Re: “Right Minded: An offensive motion” by Brendan Steven (09.02.10)
Columnist Brendan Steven makes an argument that the upcoming (as of this letter) General Assembly motion on discriminatory groups constitutes a vote on freedom of speech. However, his analysis is significantly misguided. Historically, as well as in the Canadian context, constitutional freedom of expression ensures protection from government censorship. It does not, however, necessarily apply to private situations. Telling a friend to shut up, for example, is not a violation of their freedom of speech. In another classic example we see that individuals are not free to yell “fire” in a crowded room, lest they desire being arrested for inciting a riot.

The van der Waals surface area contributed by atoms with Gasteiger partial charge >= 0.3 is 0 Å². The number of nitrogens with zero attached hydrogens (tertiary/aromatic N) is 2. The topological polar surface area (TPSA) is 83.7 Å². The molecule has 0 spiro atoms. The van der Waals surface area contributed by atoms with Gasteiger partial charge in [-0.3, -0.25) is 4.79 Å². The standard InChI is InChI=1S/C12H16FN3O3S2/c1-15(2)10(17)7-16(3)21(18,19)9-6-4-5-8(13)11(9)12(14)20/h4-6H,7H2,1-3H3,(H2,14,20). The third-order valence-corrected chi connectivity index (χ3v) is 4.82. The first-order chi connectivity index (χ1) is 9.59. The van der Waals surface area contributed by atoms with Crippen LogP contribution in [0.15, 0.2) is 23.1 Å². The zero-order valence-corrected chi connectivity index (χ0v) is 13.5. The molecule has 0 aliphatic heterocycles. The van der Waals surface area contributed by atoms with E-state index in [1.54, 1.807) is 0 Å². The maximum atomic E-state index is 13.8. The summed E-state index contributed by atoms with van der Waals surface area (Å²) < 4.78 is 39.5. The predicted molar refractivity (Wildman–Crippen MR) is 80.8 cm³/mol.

Obviously this distinction becomes cloudy when dealing with private-public enterprises, such as Canadian universities. However, it is the Students’ Society, and not the university itself who would be called upon to censor, should the motion pass, certain groups and their ability to express themselves through the machinery and institutions of SSMU. Because of this, this motion does not constitute a violation of freedom of speech, but rather a decision internal to a private organization (SSMU) in regards to whether it will allow its money to be used by groups who express themselves in a way displeasing to some.
Now, Mr. Steven may be right in calling this a silly and disheartening objective. Personally, I think the motion is wrong, and am planning on voting against it. This is because I believe there is normative value in allowing groups with relatively extremist views to express themselves as they see fit within the framework of our Students’ Society. However, this has nothing to do with constitutional rights to freedom of expression, and Mr. Steven is wrong in considering it so.